Weight loss is no different — it takes planning, commitment, and time, especially if you need to identify and resolve any underlying health issues that may be contributing to weight gain...
When it comes to setting and achieving weight-loss goals, one of the most important things to remember is to make them realistic. Weight loss is no different — it takes planning, commitment, and time, especially if you need to identify and resolve any underlying health issues that may be contributing to weight gain.
Experts tend to agree that two pounds per week is a safe and realistic rate of weight loss (although you may experience periods where you shed weight quickly if you’re on a low-glycemic diet plan that causes you to use up your glycogen stores). Setting a goal that’s unrealistic or that doesn’t take your individual circumstances into account can only leave you feeling discouraged and ready to give up.
Before embarking on a new weight-loss plan, make sure you understand what you can realistically expect so that you can create goals that, while representing significant achievements, are also realistic.
- Get an idea of your ideal weight. There’s no magic number when it comes to your ideal body weight, but having an idea of your target weight will help you track your progress and set benchmarks along the way. Remember that body weight is subject to many factors, such as your height, frame size, and body composition. While 115 pounds may be perfect for your friend who’s only five feet tall, that number might not be realistic for your body. Start with a medical BMI chart to get an idea of what a reasonable number might be, and then take into consideration what you know about your body. A large-framed person probably falls into the higher end of the range for any given height, while a petite person with a very slender frame may fall into the lower end of the range. Know that whatever number you pick is a starting point. As you lose weight and build muscle, your body composition will continue to change, ad your ideal number may need to be adjusted.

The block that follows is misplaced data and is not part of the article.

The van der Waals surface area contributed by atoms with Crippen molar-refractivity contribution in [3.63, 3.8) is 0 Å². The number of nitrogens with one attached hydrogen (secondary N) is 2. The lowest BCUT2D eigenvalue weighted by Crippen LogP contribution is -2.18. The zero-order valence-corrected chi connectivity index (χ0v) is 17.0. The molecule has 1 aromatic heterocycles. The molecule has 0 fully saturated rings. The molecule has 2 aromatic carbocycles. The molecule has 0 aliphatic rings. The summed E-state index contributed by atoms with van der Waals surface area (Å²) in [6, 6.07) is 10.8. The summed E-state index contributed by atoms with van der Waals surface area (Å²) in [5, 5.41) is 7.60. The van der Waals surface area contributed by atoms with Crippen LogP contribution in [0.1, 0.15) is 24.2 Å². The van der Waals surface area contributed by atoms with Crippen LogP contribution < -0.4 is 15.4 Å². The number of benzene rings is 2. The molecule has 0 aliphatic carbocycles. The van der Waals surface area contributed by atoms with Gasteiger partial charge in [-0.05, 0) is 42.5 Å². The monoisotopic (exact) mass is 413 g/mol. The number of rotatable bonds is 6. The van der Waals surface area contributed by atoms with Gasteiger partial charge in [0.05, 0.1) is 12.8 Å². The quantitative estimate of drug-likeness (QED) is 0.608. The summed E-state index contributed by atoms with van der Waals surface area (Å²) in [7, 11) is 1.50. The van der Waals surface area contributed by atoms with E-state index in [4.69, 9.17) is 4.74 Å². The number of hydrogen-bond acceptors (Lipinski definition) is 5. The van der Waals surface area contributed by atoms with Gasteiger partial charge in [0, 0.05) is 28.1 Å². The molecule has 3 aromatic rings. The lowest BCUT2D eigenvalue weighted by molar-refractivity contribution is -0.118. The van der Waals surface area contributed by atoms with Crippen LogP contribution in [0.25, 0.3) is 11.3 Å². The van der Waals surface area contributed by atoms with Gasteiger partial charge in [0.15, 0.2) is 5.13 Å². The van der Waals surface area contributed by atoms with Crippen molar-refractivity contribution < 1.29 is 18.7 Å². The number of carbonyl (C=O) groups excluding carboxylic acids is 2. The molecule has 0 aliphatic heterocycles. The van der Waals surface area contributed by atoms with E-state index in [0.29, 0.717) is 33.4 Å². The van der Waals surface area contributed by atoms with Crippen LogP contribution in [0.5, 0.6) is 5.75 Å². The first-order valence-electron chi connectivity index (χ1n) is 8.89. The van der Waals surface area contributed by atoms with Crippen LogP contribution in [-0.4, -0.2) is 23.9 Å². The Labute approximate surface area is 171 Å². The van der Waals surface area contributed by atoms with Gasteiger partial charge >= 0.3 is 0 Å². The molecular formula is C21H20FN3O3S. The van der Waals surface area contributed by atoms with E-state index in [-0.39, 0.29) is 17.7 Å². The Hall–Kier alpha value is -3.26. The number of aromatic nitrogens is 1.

- Be prepared for setbacks. It’s hard work to lose weight. If you’re like most people, you probably gained the extra weight over a period of several years, so don’t expect it to all disappear in a matter of weeks. Understand that creating new, healthy dietary and exercise habits that you can sustain long-term is essential to your success. Sometimes it takes trial and error to figure out what works best for you, although DNA testing can help you identify certain habits that may work best with you individual genetic makeup. Remember that weight will sometimes fluctuate for reasons that have nothing to do with body fat, so don’t get discouraged if your weight stalls or temporarily creeps back up.
- Create achievable benchmarks. Rather than focusing on the end result, create a series of smaller goals that you can achieve more quickly — such as losing your first ten pounds or exercising three times in one week. Celebrate each of these achievements. The pride and excitement you will feel when you recognize small successes will keep you moving forward. At Garcia Weight Loss and Wellness Centers, we make a point of celebrating these benchmarks with you (sometimes with free products and services!) and make sure that your meal plan is continually updated to account for changes in your weight.
- Commit to yourself. The journey to successful weight loss is a long-term commitment to yourself. You are making significant changes in your lifestyle. Recognize that this isn’t always easy, but it’s worth it — whether your goal is to improve your quality of life, reduce your medical bills, or extend your longevity so that you have more years to enjoy with your family, all that hard work will pay off in the end.
- Arrange accountability. It’s difficult to hold yourself accountable when you’re making lifestyle changes, so find a buddy to work with you. It’s best if you can find someone who’s also interested in losing weight and creating a healthier lifestyle, but any supportive friend of family member will work. Even if they aren’t actively trying to lose weight, they can help you with accountability by checking in with you and requiring you to check in with them. Set up a regular schedule for reporting in to them – even a quick text will do. When you’re faced with that box of donuts your co-worker left in the break room, you’ll find it easier to resist if you know you’ll have to report it to your accountability buddy at the end of the day.
Need help achieving your weight-loss and wellness goals? Garcia Weight Loss offers personalized weight loss programs designed to help you look and feel your best. Contact us today for your no-cost consultation!